Welcome to my city – Mumbai or Bombay as I like to call it. For 32 long years (before I moved out of this city) I lived in this mayhem of queues, traffic, crowd and all kinds of pollution. Whether it was walking though knee deep muddy waters during the monsoon, eating the best of roadside chaats with flies hovering above my head or driving like a possessed woman jumping traffic lights, my learning curve always showed an upward trend! I learnt the art of getting into and off the local trains with no physical exertion from my side, just by standing right in the centre of the crowd! I learnt how to sweet talk my way out of trouble when pandus (traffic policemen) caught me exceeding the speed limit, God bless my fluent Marathi! I also learnt how to protect my front, back and my personal belongings while walking through a crowded or on an isolated street, both holding dangers of different kinds!
|Commuting on the Mumbai local train
I think we all Mumbaikars are born with this sixth sense…..the sense of survival. As kids we are taught how to love and respect others and yet at the same time we are also taught how to compete fiercely with each other and with the world! After a long awaited child is born, instead of cherishing and enjoying quality time with this precious bundle, parents are in a hurry to produce a second one so that “दोनों साथ साथ जल्दी बड़े हो जायेंगे” (both will grow up quickly together). Then there is this mad rush to put them in a pre-school and suddenly an urgent need to make them champions, cramming as much as possible into their little heads at an alarming pace, after all – “Everyone else is doing it na!” Fun activities like swimming are also dreaded by the children as most swimming lessons have got nothing to do with floats or techniques “”पानी में एक बार धक लगा दो, अपने आप सीख जाएगा फटाफट !” (Push him into the water once and he will learn how to swim quickly!). And so we all learn…. how to swim…..how to survive….. फटाफट!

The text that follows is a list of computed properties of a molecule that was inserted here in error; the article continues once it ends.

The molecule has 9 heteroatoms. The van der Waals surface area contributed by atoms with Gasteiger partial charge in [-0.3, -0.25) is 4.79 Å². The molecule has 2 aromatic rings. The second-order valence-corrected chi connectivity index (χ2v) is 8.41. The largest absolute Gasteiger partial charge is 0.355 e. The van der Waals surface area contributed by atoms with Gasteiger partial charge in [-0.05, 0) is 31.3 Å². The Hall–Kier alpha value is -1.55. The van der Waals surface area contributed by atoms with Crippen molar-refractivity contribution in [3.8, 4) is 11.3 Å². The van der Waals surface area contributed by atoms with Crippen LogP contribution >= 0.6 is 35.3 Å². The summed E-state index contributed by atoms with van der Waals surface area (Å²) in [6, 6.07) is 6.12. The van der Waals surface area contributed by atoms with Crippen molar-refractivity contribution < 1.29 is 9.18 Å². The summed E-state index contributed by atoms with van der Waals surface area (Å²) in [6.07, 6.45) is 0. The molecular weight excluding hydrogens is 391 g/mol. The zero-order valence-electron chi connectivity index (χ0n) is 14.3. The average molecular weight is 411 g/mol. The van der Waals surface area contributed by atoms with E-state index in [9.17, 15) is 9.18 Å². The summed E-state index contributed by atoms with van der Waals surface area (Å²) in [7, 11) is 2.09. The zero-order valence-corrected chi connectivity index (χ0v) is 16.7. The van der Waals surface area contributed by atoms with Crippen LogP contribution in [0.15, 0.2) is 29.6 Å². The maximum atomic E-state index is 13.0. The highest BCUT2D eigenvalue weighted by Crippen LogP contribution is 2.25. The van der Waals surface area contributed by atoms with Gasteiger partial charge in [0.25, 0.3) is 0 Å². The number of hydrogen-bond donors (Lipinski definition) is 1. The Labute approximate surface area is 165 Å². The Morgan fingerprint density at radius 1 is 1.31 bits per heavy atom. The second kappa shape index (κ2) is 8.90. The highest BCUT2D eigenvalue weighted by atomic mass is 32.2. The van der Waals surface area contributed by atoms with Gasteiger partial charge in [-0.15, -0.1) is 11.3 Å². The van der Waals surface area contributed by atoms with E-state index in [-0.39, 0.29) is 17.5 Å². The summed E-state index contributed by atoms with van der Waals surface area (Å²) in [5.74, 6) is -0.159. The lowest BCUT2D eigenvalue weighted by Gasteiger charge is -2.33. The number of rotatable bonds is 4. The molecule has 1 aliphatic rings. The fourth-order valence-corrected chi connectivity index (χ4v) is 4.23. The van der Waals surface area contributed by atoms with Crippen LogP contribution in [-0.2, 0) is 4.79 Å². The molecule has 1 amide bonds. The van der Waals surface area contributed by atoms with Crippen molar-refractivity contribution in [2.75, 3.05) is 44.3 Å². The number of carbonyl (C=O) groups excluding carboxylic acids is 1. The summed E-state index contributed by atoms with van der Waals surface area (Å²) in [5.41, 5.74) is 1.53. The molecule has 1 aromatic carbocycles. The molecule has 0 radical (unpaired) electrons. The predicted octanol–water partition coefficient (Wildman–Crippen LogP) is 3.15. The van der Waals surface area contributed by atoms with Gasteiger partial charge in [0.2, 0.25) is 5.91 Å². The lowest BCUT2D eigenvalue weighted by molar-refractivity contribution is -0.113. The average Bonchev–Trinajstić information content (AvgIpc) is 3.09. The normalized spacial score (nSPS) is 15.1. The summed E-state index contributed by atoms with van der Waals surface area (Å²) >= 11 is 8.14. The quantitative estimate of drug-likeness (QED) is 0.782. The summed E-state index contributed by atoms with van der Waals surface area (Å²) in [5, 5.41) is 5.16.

|A roadside sandwich-wala making sandwiches फटाफट!
But as alarming as it may sound, the truth is that we all love our life in this city. Love the opportunities that it has to offer and at the same we accept the difficulties that we face. These difficulties in fact often bind us together and bring about a sense of unity that is apparent in times of need, like during the recent terrorist attacks in the city or the bomb blasts before that or probably just a “regular” monsoon deluge! The city teaches us how to survive. The spirit of survival apparent in the smiles of beggar children on the street, in those people who sing bhajans (devotional songs) while being crushed like sardines in a local train, in the sweat of the local भाजीवाला (vegetable vendor) or पाववाला (man who delivers bread) who diligently deliver his stock of fresh produce at our doorstep come rain, storm or sunshine. These are the people who make this city what it is. A city of dreams.
|Water logged roads – “regular” crisis during monsoon!
I have loved every bit of my life in this mad and chaotic city. Pollution, crowd, competition – I have never noticed or frowned upon these things while I was growing up here. They were an integral part of my life which I believe have given me the strength and confidence of living in any part of the world today. Family apart maybe this is the reason why I have not been able to cut myself off this city. It is a part of who I am, a part of my being. Yeh hain Bombay meri jaan! (This is Bombay my love!)
Top two images sourced from http://www.cse.iitb.ac.in/graphics/icvgip2012/about-mumbai.php